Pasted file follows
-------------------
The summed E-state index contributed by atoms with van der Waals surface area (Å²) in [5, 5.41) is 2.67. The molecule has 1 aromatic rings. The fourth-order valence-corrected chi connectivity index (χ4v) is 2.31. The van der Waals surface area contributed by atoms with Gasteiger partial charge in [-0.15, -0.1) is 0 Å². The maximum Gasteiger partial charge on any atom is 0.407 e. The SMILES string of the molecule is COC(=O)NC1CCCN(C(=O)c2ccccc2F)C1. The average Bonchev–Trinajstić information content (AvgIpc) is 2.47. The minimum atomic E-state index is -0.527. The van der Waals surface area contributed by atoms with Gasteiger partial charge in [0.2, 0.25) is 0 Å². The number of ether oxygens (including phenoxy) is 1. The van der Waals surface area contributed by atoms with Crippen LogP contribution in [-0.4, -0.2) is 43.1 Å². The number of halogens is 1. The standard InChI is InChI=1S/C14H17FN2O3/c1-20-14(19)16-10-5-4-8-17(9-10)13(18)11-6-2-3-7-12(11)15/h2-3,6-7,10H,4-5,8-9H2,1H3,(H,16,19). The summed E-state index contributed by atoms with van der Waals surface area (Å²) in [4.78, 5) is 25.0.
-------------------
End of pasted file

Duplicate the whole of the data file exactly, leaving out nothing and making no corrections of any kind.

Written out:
The summed E-state index contributed by atoms with van der Waals surface area (Å²) in [5, 5.41) is 2.67. The molecule has 1 aromatic rings. The fourth-order valence-corrected chi connectivity index (χ4v) is 2.31. The van der Waals surface area contributed by atoms with Gasteiger partial charge in [-0.15, -0.1) is 0 Å². The maximum Gasteiger partial charge on any atom is 0.407 e. The SMILES string of the molecule is COC(=O)NC1CCCN(C(=O)c2ccccc2F)C1. The average Bonchev–Trinajstić information content (AvgIpc) is 2.47. The minimum atomic E-state index is -0.527. The van der Waals surface area contributed by atoms with Gasteiger partial charge in [0.2, 0.25) is 0 Å². The number of ether oxygens (including phenoxy) is 1. The van der Waals surface area contributed by atoms with Crippen LogP contribution in [-0.4, -0.2) is 43.1 Å². The number of halogens is 1. The standard InChI is InChI=1S/C14H17FN2O3/c1-20-14(19)16-10-5-4-8-17(9-10)13(18)11-6-2-3-7-12(11)15/h2-3,6-7,10H,4-5,8-9H2,1H3,(H,16,19). The summed E-state index contributed by atoms with van der Waals surface area (Å²) in [4.78, 5) is 25.0.